Recipe for Success: “It’s All About the Spices”

Queens butcher embraces neighborhood diversity by changing up recipes and creating new ones.

    Herbert Morscher in the meat locker of Morscher's Pork Store (Caroline Spivack)

When Herbert Morscher, 49, joined his family pork shop full-time in 1986, locals in Ridgewood, Queens called him crazy for getting involved in a neighborhood with more than a dozen butcher shops.

“So many people in other butchers said, ‘Herb you’re crazy, the neighborhood’s going to hell, you’re never gonna make it,” Morscher said in a room clouded with hickory smoke in the back of his shop. “But I always had a vision that the people are hungry, so I didn’t listen to it. I said there’s an opportunity here.”

Today, Morscher’s Pork Store is the last of its kind.

In an era where upscale butchers that specialize in grass-fed meats and locally sourced products are plentiful, butcher shops with old world charm seem to be a New York vestige. But Morscher’s has managed to survive in part due to a simple philosophy: embrace diversity. As new cultures settle into Ridgewood, Morscher’s changes its recipes and creates new ones to meet the needs of different groups. The result is a microcosm of the neighborhood in meat.

“It’s all about the spices,” he said wiping his hands on his apron.

German favorites such as kassler liverwurst, coarse ground liver sausage, and headcheese, a European cold cut often made with pig’s tongue, are sold in the store, but so are meats spiced with blends designed for the array of cultures now living in the neighborhood. Fennel for Italians, garlic and spicy Hungarian paprika for the Eastern Europeans, and coriander, nutmeg, and mace for that classic “European flare.”

In the early 1900s, Ridgewood was populated with Germans who worked at breweries and knitting mills. Later on it became a hub of Eastern European activity and home to a sizable Italian and Puerto Rican population. Now there is a surge of Polish moving into the neighborhood and “Masarnia,” the Polish word for butcher, glows blue in the storefront.

Morscher's Pork Store, (Caroline Spivack)
    Storefront of Morscher's Pork Store (Caroline Spivack)

Today, a wave of Brooklynites are putting down roots in Ridgewood.

As the nearby Bushwick has risen in popularity, people have crossed the border over into Queens. Ridgewood has experienced a recent influx of yoga studios, cafes with vegan muffins, and a growing collection of galleries, music venues and restaurants. It has been labeled by several media outlets as the next hot neighborhood and is sometimes referred to as “Quooklyn” or “Ridgewick.” Morscher is unphased by the changes.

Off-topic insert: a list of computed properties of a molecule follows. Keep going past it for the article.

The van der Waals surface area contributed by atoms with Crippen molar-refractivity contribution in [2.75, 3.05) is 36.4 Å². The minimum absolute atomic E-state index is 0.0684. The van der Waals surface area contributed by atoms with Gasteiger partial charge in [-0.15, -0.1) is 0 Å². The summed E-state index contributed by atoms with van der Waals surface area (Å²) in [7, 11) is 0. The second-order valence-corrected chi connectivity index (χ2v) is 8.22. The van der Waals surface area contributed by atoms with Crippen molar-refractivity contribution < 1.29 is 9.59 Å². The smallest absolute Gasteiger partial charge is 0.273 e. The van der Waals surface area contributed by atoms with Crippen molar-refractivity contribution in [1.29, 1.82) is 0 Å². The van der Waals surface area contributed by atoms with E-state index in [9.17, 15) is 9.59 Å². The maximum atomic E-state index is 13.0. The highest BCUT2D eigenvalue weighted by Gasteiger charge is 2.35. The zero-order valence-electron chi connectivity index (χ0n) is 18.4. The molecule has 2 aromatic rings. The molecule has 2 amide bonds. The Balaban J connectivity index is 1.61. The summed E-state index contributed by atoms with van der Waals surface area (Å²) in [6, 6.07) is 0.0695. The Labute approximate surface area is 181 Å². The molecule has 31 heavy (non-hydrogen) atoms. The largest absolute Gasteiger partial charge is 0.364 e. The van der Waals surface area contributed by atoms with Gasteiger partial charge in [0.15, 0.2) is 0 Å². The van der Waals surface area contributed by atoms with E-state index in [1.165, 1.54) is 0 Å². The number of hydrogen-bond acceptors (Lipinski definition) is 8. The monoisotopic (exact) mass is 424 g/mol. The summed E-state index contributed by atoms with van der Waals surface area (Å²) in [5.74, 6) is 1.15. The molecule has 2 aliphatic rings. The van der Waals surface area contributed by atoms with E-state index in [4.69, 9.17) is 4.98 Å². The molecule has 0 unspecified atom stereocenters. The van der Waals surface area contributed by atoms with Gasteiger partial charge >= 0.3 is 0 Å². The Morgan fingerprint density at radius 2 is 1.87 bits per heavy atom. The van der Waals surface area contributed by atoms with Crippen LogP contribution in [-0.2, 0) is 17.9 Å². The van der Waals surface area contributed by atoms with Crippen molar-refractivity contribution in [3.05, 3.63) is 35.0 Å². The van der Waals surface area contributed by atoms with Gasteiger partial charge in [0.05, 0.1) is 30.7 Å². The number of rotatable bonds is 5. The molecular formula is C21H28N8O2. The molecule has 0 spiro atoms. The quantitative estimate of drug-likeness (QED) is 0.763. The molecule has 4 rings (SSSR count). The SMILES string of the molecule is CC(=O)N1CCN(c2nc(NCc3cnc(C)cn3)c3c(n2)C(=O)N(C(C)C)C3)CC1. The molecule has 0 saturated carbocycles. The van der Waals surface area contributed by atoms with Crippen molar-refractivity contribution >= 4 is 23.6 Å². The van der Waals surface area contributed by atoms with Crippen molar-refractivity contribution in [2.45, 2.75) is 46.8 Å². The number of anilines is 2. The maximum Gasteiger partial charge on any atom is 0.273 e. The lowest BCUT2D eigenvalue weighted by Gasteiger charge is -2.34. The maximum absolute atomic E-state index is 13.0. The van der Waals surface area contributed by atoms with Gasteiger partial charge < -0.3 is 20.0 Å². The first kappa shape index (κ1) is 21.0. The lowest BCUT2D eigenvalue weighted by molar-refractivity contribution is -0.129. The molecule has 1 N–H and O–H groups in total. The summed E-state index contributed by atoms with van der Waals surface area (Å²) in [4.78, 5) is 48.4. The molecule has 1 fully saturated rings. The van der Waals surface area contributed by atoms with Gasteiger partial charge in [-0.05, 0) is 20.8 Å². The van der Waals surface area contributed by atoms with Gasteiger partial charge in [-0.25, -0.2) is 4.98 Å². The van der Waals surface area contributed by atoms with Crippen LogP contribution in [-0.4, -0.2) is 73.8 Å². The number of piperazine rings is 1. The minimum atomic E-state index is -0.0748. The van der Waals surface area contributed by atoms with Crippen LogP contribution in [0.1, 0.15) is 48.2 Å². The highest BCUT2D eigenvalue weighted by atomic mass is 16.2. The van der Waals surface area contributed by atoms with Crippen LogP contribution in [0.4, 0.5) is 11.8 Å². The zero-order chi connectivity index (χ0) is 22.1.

“A lot of the other places [in the past] were more German oriented butcher shops, where they didn’t try to cater to the rest of the neighborhood. We tried to cater to everybody,” he said. “We never represented ourselves as a German. I’m an American born right here in the United States and it’s an international store, you can say.”

The product of keeping pace with the neighborhood is an overwhelming amount of meat. George Kunkel, a lifelong Ridgewood resident, called Morscher’s a “meat candy store.” Spirals of sausage rest on the butcher’s counter, rows of pork hang from metal hooks along the wall and tubes of olive loaf line the refrigerator. Morscher estimates they have at least 100 different types of meat, which are all ground, cooked, smoked, cured, and dried on the sleepy Catalpa Avenue street.

The pork store opened its doors in 1957, when Joseph Morscher decided to bring the family butcher traditions from Gottschee, a German enclave in what is now part of Slovenia, to the United States. The Morscher’s lived in the Gottschee region for more than 600 years, but when World War II broke out they were forced to flee. Eventually, their family in Queens was able to sponsor them to come to the United States and settle in Queens.

Morscher has lived in Ridgewood most of his life, got married in the nearby Gottscheer Hall and when he’s not busy at the store, plays the drums in a German American polka band named Spitzbuam, which according to Morscher, roughly translates to a bunch of mischievous kids.

Rows of meat in Morscher's Pork Store (Caroline Spivack)

The appeal of Morscher’s goes beyond the meat.

For Miguel Salazar, 67, when he first stepped into Morscher’s it “smelled like home.” Salazar grew up in an area of San Antonio, Texas with a large Polish and German population, where smokehouses peppered the landscape. Salazar, who lives in Williamsburg, on average commutes 20 minutes by car from his neighborhood to shop at Morscher’s. After visiting family in the neighborhood he discovered Morscher’s and has shopped there for the last 18 years.

But many of Morscher’s shoppers are the stores new neighbors—and Morscher has reacted to the changes as his business always has, by embracing diversity.

“Now we have a lot of the artisan people moving into the neighborhood, which is a good thing,” he said. “I see a lot more of the younger generation, let’s say hipsters, which is great for the neighborhood I respect them, they try to shop local.”

Denise Plowman, 32, co-owner of Julia’s Beer and Wine Garden, a one-year-old business in Ridgewood, says the bar restaurant purchases all of its meats from Morscher’s and that the Pork Store’s staff was touting the business’s arrival to its customers before Julia’s even opened.

“You put good in and you give the people a good value for their money, you’re gonna be alright,” said Morscher. “And they see that, they really do.”

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